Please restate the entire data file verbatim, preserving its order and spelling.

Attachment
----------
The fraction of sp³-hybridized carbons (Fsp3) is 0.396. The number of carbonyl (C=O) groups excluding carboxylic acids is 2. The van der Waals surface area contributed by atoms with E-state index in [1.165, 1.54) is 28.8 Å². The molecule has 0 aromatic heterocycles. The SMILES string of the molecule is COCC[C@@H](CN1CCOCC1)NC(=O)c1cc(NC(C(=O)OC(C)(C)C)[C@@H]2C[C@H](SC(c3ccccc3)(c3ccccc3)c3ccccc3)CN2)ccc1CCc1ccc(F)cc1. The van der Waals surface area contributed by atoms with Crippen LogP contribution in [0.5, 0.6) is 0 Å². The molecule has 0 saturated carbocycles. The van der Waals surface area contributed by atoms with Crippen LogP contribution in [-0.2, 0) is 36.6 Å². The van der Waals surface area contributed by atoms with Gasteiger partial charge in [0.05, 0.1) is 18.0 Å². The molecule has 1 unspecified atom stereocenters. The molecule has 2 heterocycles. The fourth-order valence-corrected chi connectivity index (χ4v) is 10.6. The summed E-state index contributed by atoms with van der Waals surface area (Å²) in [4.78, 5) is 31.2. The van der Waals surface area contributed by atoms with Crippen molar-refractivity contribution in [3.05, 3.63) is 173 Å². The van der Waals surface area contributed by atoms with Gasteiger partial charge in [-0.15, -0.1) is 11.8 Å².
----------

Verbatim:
The fraction of sp³-hybridized carbons (Fsp3) is 0.396. The number of carbonyl (C=O) groups excluding carboxylic acids is 2. The van der Waals surface area contributed by atoms with E-state index in [1.165, 1.54) is 28.8 Å². The molecule has 0 aromatic heterocycles. The SMILES string of the molecule is COCC[C@@H](CN1CCOCC1)NC(=O)c1cc(NC(C(=O)OC(C)(C)C)[C@@H]2C[C@H](SC(c3ccccc3)(c3ccccc3)c3ccccc3)CN2)ccc1CCc1ccc(F)cc1. The van der Waals surface area contributed by atoms with Crippen LogP contribution in [0.5, 0.6) is 0 Å². The molecule has 0 saturated carbocycles. The van der Waals surface area contributed by atoms with Crippen LogP contribution in [-0.2, 0) is 36.6 Å². The van der Waals surface area contributed by atoms with Gasteiger partial charge in [0.05, 0.1) is 18.0 Å². The molecule has 1 unspecified atom stereocenters. The molecule has 2 heterocycles. The fourth-order valence-corrected chi connectivity index (χ4v) is 10.6. The summed E-state index contributed by atoms with van der Waals surface area (Å²) in [4.78, 5) is 31.2. The van der Waals surface area contributed by atoms with Crippen molar-refractivity contribution in [3.05, 3.63) is 173 Å². The van der Waals surface area contributed by atoms with Gasteiger partial charge in [-0.15, -0.1) is 11.8 Å².